Edtech Tools for 2012

Don't know if you've had a chance to watch the video or read the 2012 Annual Letter from Bill Gates or not, but in the event you didn't read it in it's entirety, you may have missed what he has to say about some Edtech tools that are making a difference in today's classrooms.  I've embedded the video and provided a portion of his letter to give you Bill's take on Edtech and to share links to some of the resources he references that you may not be familiar with.  It's definitely worth a look.

Social networking is one of the most promising areas, because it helps teachers and students connect in ways that naturally augment what’s going on in the classroom. Services that use social networking, like Edmodo, are really starting to take off because teachers can manage all aspects of the classroom using a platform with which most people are comfortable.
I’m also excited to see more and more schools “flip” the classroom so that passive activities like lectures are done outside of class and in-class time is used for more collaborative and personal interactions between students and teachers. Khan Academy is a great example of a free resource that any teacher can use to take full advantage of class time and make sure all students advance at their own pace.
Great work is also being done by companies that are thinking beyond simply digitizing textbooks (is this a shot at Steve Jobs and Apple???). CK-12 Foundation, Udemy, and Ednovo have great teacher- and community–generated content. A simple example of how powerful the community can be in this area is TeachersPayTeachers, a marketplace that facilitates the sharing and exchanging of lesson plans and other materials developed by teachers themselves.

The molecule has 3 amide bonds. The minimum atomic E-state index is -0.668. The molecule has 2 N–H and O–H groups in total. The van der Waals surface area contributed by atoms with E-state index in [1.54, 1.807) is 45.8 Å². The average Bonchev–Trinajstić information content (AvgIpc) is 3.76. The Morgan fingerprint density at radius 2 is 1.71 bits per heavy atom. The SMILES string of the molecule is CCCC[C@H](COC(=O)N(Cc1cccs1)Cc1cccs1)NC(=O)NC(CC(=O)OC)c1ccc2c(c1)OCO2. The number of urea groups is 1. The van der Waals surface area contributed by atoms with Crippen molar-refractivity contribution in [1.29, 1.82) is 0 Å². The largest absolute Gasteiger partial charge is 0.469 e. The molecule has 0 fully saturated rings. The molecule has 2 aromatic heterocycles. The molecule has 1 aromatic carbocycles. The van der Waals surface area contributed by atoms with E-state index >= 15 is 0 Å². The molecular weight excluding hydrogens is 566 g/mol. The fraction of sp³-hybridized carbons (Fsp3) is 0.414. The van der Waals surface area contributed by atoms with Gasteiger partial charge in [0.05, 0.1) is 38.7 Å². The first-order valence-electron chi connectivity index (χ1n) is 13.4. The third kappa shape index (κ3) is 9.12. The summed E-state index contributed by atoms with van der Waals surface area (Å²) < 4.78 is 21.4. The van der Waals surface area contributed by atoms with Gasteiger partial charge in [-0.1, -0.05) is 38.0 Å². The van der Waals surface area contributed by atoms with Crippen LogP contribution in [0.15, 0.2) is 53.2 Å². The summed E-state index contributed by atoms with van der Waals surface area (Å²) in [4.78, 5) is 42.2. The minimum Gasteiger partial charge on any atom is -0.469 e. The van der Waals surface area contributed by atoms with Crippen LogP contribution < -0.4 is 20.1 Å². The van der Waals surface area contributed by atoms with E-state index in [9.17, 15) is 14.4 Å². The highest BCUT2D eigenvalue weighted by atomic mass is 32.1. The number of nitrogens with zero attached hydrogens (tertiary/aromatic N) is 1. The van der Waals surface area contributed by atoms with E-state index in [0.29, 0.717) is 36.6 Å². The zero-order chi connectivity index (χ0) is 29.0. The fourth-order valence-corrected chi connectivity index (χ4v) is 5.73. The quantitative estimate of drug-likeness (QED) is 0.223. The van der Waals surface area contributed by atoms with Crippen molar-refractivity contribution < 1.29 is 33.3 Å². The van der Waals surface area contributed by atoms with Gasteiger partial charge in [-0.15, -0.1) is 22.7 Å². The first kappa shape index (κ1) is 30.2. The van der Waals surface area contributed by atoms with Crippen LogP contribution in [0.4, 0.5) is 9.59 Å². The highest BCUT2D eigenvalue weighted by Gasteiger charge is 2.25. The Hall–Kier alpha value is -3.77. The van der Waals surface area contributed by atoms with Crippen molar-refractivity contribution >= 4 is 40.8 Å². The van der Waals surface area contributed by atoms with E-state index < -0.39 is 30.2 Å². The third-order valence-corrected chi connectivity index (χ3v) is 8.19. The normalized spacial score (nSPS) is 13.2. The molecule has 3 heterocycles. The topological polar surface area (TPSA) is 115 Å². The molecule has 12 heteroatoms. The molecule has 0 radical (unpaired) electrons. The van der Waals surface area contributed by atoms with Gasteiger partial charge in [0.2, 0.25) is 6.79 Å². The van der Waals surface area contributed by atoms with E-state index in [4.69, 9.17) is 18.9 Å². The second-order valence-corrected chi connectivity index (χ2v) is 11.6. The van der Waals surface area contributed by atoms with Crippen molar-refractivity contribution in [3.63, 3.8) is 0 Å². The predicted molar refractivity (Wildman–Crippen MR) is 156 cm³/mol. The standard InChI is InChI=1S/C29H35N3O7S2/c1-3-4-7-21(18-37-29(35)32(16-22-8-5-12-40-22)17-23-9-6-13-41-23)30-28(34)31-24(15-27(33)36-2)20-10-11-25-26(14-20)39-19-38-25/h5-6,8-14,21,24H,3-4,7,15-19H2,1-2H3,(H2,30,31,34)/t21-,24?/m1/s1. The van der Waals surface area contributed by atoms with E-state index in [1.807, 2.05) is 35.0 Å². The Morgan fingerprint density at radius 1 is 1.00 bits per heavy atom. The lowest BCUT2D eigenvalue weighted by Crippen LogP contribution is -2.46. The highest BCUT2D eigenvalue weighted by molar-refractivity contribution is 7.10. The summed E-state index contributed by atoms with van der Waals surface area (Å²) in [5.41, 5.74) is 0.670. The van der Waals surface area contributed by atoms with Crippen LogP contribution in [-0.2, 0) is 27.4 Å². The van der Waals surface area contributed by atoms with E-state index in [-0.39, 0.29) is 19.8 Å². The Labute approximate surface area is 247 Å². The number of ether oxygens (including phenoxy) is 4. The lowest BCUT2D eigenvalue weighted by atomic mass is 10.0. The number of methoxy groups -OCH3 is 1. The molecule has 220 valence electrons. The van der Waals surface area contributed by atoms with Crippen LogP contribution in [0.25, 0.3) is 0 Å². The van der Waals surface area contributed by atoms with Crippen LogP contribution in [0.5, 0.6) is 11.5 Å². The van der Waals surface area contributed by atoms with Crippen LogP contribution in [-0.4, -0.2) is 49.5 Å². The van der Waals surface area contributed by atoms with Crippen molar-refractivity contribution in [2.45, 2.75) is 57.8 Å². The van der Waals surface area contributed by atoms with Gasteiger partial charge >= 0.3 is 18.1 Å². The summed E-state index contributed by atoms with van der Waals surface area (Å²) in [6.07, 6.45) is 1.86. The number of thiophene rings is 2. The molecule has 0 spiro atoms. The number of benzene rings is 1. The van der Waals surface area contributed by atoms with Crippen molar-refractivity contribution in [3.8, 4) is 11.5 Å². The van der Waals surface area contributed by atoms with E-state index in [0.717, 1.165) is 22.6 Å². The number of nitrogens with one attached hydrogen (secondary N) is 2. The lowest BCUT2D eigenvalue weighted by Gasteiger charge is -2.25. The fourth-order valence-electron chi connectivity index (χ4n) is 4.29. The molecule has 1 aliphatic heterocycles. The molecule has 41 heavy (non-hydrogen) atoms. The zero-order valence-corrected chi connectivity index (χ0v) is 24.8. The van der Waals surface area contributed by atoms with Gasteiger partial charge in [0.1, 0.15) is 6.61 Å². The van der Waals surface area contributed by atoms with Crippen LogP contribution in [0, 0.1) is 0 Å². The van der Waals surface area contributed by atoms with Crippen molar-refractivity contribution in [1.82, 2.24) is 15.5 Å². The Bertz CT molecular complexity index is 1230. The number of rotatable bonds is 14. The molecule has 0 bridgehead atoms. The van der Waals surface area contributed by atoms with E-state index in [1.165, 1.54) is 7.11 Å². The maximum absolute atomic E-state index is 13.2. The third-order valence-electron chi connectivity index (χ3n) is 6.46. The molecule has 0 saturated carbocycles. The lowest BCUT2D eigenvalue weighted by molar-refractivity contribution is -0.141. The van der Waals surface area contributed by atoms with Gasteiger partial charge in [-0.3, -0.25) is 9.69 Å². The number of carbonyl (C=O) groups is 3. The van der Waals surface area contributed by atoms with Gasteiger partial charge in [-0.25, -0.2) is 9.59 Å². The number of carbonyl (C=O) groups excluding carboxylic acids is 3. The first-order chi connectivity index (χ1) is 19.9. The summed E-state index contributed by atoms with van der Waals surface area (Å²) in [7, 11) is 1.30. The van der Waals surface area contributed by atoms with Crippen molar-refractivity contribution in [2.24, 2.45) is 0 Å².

We’re also just starting to see how impactful gaming can be in an educational context. MangaHigh and Grockit are successfully delivering fun, competitive, game-based lessons that drive greater engagement and understanding. Zoran Popović, at University of Washington’s Center for Game Science, is taking this even further through some amazing work creating games that automatically adapt to each student’s unique needs based on their interactions with the computer.
Many of these new tools and services have the added benefit of providing amazing visibility into how each individual student is progressing, and generating lots of useful data that teachers can use to improve their own effectiveness.
But how do most teachers figure out what’s available and right for them? There’s not yet a good answer to this question. Good technologies remain unused, and teachers spend too much of their own time and money. That’s why I’m launching a project this year to build an online service that helps educators easily discover and learn how to use these new tools and resources.  

I think there’s no limit to what a teacher with the right tools and information can do. 

Bill's Annual Letter: Good News and a Challenge from The Gates Notes on Vimeo.

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